Large, non-stationary spatio-temporal data are ubiquitous in modern statistical applications, and the modeling of spatio-temporal extremes is crucial for assessing risks in environmental sciences among others. While the modeling of extremes is challenging in itself, the prediction of rare events at unobserved spatial locations and time points is even more difficult. In this Editorial, we describe the data competition that was organized for the 11th international conference on Extreme-Value Analysis (EVA 2019), for which several teams modeled and predicted Red Sea surface temperature extremes over space and time. After introducing the dataset and the goal of the competition, we disclose the final ranking of the teams, and we finally discuss some interesting outcomes and future challenges.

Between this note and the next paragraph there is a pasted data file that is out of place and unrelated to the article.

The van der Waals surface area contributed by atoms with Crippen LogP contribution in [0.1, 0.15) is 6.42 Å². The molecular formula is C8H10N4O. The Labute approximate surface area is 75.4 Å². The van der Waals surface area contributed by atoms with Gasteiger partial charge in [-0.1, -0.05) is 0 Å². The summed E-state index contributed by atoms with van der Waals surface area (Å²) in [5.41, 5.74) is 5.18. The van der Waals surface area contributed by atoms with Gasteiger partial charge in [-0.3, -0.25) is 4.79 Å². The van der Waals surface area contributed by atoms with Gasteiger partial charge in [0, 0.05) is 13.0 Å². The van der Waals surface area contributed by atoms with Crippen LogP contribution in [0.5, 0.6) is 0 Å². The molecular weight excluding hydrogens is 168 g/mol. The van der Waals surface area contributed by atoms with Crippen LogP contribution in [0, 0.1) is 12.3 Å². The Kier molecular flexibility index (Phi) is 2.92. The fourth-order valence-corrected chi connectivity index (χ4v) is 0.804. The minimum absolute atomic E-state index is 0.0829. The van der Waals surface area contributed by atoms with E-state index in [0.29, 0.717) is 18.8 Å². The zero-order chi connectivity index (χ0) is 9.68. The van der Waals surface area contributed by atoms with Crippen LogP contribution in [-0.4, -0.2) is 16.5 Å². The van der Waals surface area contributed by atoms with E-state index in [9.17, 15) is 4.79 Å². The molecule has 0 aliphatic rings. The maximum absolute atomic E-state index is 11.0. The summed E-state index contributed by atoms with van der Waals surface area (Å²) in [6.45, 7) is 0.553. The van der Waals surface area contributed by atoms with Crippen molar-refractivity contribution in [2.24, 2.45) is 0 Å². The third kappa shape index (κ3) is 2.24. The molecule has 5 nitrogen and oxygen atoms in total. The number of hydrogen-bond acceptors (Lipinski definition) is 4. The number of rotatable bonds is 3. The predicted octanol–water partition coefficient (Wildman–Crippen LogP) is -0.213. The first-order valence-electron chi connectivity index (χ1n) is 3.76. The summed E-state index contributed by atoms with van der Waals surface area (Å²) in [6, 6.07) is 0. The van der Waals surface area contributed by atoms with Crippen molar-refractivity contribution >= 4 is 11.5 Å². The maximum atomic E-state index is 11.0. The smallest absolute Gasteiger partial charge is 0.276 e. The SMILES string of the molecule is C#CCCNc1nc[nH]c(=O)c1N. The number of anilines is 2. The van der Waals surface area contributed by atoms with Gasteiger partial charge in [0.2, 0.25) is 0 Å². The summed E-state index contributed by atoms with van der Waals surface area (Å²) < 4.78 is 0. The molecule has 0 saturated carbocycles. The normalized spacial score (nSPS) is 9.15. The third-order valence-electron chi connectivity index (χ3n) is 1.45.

Bibliographical noteKAUST Repository Item: Exported on 2020-10-01
Acknowledgements: I would like to thank Bojan Basrak, Hrvoje Planinic and the whole EVA 2019 conference local and scientific committees, for organizing such a successful conference. I also thank Olivier Wintenberger, Alec Stephenson, Holger Rootzen and Thomas Mikosch for their support, as well as for helpful discussions and advice on the data competition, and for providing feedback on an early draft of this Editorial. Finally, I thank and congratulate all teams, without whose active and positive participation this competition would not have taken place.